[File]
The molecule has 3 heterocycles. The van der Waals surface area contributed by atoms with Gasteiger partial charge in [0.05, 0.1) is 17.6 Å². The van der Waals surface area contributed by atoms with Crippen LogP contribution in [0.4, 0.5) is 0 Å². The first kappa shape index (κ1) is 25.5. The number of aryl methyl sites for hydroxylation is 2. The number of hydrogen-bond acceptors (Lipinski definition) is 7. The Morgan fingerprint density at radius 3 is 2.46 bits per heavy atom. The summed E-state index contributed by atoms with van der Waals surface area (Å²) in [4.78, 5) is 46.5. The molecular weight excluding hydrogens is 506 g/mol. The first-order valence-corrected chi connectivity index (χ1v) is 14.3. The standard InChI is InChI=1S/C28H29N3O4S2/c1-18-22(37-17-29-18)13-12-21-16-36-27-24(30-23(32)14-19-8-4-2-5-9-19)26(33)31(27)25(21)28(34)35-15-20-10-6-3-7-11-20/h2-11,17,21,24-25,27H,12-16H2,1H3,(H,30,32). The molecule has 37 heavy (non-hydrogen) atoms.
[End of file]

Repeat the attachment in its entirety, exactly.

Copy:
The molecule has 3 heterocycles. The van der Waals surface area contributed by atoms with Gasteiger partial charge in [0.05, 0.1) is 17.6 Å². The van der Waals surface area contributed by atoms with Crippen LogP contribution in [0.4, 0.5) is 0 Å². The first kappa shape index (κ1) is 25.5. The number of aryl methyl sites for hydroxylation is 2. The number of hydrogen-bond acceptors (Lipinski definition) is 7. The Morgan fingerprint density at radius 3 is 2.46 bits per heavy atom. The summed E-state index contributed by atoms with van der Waals surface area (Å²) in [4.78, 5) is 46.5. The molecular weight excluding hydrogens is 506 g/mol. The first-order valence-corrected chi connectivity index (χ1v) is 14.3. The standard InChI is InChI=1S/C28H29N3O4S2/c1-18-22(37-17-29-18)13-12-21-16-36-27-24(30-23(32)14-19-8-4-2-5-9-19)26(33)31(27)25(21)28(34)35-15-20-10-6-3-7-11-20/h2-11,17,21,24-25,27H,12-16H2,1H3,(H,30,32). The molecule has 37 heavy (non-hydrogen) atoms.